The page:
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Jared Dillian

Everyone Has Forgotten the Downside to Debt

It has been a long time since anyone has uttered the phrase "crowding out," but expect to hear it more often.
Where did all the deficit hawks go?

Where did all the deficit hawks go?

Photographer: Sam Greenwood

As a new capital markets associate at Lehman Brothers in 2001, I was thrown into the summer program mating ritual known as rotations. That's when you spend time working in various areas of an investment bank before being assigned to a department. The least popular assignment at the time was the government bond trading desk. Why? Because the U.S. was running a budget surplus, and everyone knew there would be no more government bonds to trade because the government's borrowing needs would drop if there was no deficit to fund.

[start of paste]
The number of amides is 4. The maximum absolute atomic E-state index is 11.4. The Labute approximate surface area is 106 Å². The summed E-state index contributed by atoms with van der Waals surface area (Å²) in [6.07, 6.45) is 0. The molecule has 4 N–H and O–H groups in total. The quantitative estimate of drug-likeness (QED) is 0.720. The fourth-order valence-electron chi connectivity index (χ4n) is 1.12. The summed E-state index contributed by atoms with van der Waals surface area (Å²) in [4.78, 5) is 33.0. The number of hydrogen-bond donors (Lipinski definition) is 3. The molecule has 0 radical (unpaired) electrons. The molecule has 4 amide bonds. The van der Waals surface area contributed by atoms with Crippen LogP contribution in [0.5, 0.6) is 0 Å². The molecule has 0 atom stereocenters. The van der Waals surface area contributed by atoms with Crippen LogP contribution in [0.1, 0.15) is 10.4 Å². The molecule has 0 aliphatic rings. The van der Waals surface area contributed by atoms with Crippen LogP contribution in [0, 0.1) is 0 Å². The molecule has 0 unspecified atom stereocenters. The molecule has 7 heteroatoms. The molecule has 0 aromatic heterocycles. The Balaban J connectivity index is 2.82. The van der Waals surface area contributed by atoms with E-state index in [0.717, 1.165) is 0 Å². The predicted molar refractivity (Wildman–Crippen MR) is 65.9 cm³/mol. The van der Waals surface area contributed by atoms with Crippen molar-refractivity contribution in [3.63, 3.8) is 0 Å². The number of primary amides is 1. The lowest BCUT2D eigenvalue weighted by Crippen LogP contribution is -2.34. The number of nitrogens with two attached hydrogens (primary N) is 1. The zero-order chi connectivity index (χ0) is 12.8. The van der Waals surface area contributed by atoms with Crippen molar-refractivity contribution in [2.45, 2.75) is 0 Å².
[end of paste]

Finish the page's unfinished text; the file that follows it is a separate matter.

As we know, government bond trading survived. Fiscal discipline went out the window after the Sept. 11. attacks and people were no longer squeamish about spending money if it was for counter-terrorism purposes. A whole new government agency -- the Department of Homeland Security -- was created out of thin air. And there went the surpluses.